After ‘Ae Dil...’, Fadnavis must ensure rule of law prevails in Maharashtra
Maharashtra’s first-ever government led by the BJP completes two years in office today. Here are some hits and misses for the Devendra Fadnavis governmenteditorials Updated: Oct 31, 2016 09:36 IST
Today, Maharashtra’s first-ever government led by the BJP completes two years in office. Chief Minister Devendra Fadnavis can certainly lay claim to having shaken off the torpor and policy paralysis that marked the last years of the preceding Congress-NCP regime – in tackling drought, fast-tracking key infrastructure projects, and inviting investment to the state. Mr Fadnavis, 46, one of the youngest chief ministers of Maharashtra, has personally promoted his flagship Jalyukta Shivar Yojna aimed at water conservation in villages; a super expressway linking Mumbai and his hometown Nagpur that he hopes will spur development all along the route; and his latest initiative to encourage digital learning in schools.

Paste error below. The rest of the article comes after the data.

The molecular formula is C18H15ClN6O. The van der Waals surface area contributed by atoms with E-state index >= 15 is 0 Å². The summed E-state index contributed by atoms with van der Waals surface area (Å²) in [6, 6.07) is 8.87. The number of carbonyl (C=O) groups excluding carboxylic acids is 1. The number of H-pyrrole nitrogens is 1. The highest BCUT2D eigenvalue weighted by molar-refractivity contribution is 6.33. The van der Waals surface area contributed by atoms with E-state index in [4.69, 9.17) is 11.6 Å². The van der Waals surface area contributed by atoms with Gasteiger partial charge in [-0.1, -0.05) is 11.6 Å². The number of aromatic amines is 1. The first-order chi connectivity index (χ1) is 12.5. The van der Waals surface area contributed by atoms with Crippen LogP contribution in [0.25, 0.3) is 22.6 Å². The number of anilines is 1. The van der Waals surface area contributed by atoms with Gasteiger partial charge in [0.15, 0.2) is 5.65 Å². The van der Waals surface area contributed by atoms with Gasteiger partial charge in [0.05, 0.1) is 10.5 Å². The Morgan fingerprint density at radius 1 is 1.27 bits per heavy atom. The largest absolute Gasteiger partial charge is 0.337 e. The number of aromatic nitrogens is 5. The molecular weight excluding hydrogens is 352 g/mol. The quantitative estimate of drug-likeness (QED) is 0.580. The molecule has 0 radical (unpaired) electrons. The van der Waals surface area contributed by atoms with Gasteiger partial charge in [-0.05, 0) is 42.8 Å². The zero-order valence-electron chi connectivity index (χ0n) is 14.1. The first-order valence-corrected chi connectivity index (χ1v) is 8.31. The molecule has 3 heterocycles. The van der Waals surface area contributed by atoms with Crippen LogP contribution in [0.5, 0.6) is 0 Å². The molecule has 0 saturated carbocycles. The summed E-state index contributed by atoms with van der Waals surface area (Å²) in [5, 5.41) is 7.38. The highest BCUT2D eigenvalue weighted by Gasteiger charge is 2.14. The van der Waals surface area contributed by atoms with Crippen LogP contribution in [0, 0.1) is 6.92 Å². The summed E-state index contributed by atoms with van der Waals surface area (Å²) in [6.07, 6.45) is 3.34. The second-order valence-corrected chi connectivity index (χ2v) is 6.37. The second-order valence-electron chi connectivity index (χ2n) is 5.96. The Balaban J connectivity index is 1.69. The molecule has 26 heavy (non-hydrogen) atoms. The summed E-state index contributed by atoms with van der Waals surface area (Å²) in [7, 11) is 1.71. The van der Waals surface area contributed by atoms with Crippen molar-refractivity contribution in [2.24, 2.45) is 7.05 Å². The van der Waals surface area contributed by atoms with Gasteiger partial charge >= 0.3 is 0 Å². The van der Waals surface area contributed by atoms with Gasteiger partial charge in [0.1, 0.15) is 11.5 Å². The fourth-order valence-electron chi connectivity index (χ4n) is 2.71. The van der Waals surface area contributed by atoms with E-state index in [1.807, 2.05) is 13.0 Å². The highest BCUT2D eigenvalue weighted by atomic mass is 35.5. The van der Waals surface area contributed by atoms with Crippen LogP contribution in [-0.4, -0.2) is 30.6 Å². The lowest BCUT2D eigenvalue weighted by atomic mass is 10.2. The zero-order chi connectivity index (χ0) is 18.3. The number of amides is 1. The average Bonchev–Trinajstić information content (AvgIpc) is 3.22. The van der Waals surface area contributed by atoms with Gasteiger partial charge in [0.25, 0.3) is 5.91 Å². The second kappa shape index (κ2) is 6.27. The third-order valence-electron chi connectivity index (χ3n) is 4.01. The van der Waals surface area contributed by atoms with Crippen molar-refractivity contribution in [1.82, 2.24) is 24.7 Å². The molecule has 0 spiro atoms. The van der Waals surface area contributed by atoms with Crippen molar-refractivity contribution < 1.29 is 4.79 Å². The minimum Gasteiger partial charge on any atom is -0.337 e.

However, the BJP-led government has had its fair share of controversies. Senior party leader Eknath Khadse had to step down from the ministry following allegations of wrongdoing. Charges of corruption or impropriety have been levelled against some other ministers too. They survive for now. But, it’s up to Mr Fadnavis to ensure his ministers do not choose personal interest over public good or run the risk of being likened to the government he replaced.
However, it’s not just about corruption. One of Mr Fadnavis’ biggest headaches has been relations with the Shiv Sena. Their longstanding alliance fell apart just before the 2014 elections, which the two parties contested separately. Their post-poll patch-up, after the BJP fell 23 short of a majority in the Maharashtra assembly, has been marked by acrimony and sniping that have only increased as elections to Mumbai’s civic body near.
The BJP has made no secret of the fact that it would like to capture this Sena stronghold. Another problem area for Mr Fadnavis has been the perception that fringe elements have had a freer run in the last two years.
This view has only gained ground with the latest controversy over Karan Johar’s movie Ae Dil Hai Mushkil, when Mr Fadnavis brokered a deal between the filmmaker and MNS chief Raj Thackeray, who had threatened to block its release because the film had Pakistani actors.
Mr Fadnavis will not only have to ensure rule of law prevails but be seen to be doing so.